legal marketing

Doing Business With a Handshake

Yesterday, Kevin O’Keefe wrote about his efforts to reconnect with his clients by visiting them one at a time. When he mentioned that the United Airlines “Speech” commercial (about having a face-to-face chat with every customer) aired 20 years ago, I was sure he was wrong because that commercial remains fresh in my mind. I looked around online and Kevin was right.

Despite the truth of the message conveyed in that commercial, United no longer does business “with a handshake, face-to-face.” Instead, United pushes all its customers to purchase tickets online. And, if you want to purchase tickets from a reservation sales agent, “the total price will include a $25 call center fee per ticket.” Once on board, United has also slashed its meal service so that if you want food, you either have to bring it yourself or purchase it from United. For the airline, that may save money and reduce wasted food; however, this approach also reduces the amount of service provided to customers and the opportunity for leaving a memorable experience. The net result is that all airlines provide an indistinguishable experience, except for JetBlue.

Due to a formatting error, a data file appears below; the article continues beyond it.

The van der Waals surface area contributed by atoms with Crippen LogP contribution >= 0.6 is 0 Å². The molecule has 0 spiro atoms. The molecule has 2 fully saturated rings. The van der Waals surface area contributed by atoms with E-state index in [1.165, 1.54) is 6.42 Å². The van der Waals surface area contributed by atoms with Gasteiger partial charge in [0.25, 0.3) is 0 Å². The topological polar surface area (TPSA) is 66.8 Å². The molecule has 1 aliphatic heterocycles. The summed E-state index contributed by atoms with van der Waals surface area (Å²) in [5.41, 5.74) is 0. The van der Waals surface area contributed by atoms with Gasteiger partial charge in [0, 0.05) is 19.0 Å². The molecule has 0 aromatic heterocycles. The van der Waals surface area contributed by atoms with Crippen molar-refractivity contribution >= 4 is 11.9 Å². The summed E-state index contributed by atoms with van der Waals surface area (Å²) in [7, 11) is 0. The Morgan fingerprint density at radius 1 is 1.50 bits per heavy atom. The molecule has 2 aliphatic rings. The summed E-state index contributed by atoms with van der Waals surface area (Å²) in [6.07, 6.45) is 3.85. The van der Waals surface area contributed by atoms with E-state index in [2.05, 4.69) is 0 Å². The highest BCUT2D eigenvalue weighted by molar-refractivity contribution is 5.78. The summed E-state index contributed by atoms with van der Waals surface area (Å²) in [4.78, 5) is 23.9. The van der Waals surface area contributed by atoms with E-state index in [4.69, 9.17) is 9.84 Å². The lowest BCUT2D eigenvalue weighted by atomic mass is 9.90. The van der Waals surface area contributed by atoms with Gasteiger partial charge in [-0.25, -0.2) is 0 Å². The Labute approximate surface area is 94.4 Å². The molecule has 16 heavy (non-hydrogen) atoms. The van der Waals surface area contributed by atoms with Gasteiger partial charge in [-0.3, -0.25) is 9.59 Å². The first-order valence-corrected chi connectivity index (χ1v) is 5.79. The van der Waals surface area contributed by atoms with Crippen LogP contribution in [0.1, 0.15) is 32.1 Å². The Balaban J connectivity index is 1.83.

Another industry that has followed this approach is the banking industry. I don’t know if any banks still continue the practice of charging teller fees, but talk about completing dehumanizing your customer service experience. The funny thing is that a few months ago, I started receiving a lot of calls from banks asking me to open new accounts. Yes, these were banks that had accepted TARP money. But, who’s going to discuss their financial situation with some unverified person on the other end, even if you are sure it’s not a phishing attempt. The best bet for the banks would be for the teller to recommend some new financial products for the customer. But, if you push every one off to use ATMs, then you may need to do business with a handshake again, face-to-face.